for their labour. They have at present some sort of industry, which by example might be increased. They would not at once be brought to regular and diurnal labour; but by little and little they might be reconciled to it*."

In 1789, he published a small tract, now out of print, compiled from his journals, and intitled “ Observations on the Slave-trade in a Voyage to the Coast of Guinea.” That trade was then under parliamentary investigation in England; and the author was flattered that his little piece might contribute to it's abolition. At present the colonization of Africa shares the attention of the friends of the same cause. With renewed alacrity, therefore, he again steps forward, agrecable to his promise in the above-mentioned tract, in hopes of promoting that grand design, by proving that the colonization of Africa is not only practicable, but, in a commercial view, highly prudent and adviseable.

The reader has no doubt, by this time, discovered that the person who now addresses him is a zealous friend to the Africans. But it is presumed that his zeal is not inconsistent with fober truth; and that friendship to the Africans is not incompatible with friendship to the Europeans, and to all mankind. The author has ever thought that the mast likely way to promote the civilization of mankind, would be to lead their activity into the cultivation of their country, as the best exercise for their affections, and to diffuse among them a spirit of liberal commerce, to exercise their understanding. Thus, cultivation and commerce established upon right principles, rendering the mind active, would early dispose it for the reception of pure moral instruction: commodities in this case could not fail to become the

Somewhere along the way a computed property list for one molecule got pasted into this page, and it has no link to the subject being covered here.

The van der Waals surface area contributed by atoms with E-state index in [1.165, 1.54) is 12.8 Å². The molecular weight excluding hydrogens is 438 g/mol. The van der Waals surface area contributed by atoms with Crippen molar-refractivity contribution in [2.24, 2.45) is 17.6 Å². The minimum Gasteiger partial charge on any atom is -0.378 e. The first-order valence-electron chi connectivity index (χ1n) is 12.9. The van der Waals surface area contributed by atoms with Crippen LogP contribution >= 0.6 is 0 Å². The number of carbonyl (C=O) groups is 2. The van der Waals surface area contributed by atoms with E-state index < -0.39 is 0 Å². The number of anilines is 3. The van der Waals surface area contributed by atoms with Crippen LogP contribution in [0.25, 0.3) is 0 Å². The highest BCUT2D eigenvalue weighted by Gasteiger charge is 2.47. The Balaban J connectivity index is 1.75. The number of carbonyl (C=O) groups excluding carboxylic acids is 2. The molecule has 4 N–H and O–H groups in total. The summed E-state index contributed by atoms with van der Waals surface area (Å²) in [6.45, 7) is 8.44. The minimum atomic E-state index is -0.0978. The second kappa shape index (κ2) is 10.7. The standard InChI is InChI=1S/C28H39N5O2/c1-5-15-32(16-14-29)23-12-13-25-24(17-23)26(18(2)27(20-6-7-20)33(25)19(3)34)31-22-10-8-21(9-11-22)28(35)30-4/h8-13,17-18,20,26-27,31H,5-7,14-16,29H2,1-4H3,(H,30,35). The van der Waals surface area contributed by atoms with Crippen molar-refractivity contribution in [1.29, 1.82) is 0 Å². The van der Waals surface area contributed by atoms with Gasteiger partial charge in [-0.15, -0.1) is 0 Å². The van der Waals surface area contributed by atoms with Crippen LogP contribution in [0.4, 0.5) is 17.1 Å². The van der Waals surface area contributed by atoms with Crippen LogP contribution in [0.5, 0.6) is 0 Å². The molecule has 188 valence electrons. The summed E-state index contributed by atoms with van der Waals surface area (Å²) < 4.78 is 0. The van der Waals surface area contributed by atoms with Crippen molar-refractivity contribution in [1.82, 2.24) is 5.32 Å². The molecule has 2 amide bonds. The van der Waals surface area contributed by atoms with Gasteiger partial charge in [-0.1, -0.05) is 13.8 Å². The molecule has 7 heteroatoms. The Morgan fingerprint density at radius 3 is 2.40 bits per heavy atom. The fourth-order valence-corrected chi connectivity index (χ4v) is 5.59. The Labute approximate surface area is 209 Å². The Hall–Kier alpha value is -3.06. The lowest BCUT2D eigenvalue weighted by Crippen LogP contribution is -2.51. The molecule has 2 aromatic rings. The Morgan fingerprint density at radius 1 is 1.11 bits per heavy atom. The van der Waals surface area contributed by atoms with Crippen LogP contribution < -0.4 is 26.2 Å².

* Privy Council's Report, Part I. Art. " Produce."

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vehicles of ideas and inventions; the best systems of morality or religion would of consequence foon prevail; and the human species thereby would be ultimately improved and exalted.

Thinking thus, the author, particularly since he trod the fertile soil of Africa, and surveyed her rude, but valuable, natural stores, has often been grieved and astonished that such a country should have been so long overlooked by the industrious nations in Europe. Of this and some other cu, rious circumstances relative to Africa, he will endeavour, in the ensuing tract, to trace the causes. Here he will only alk, in the words of the celebrated Professor Zimmerman of Brunfwick, “ Why have not other mercantile nations long ago opened their eyes, and looked into the benefits that would arise from a better knowledge of Africa? It may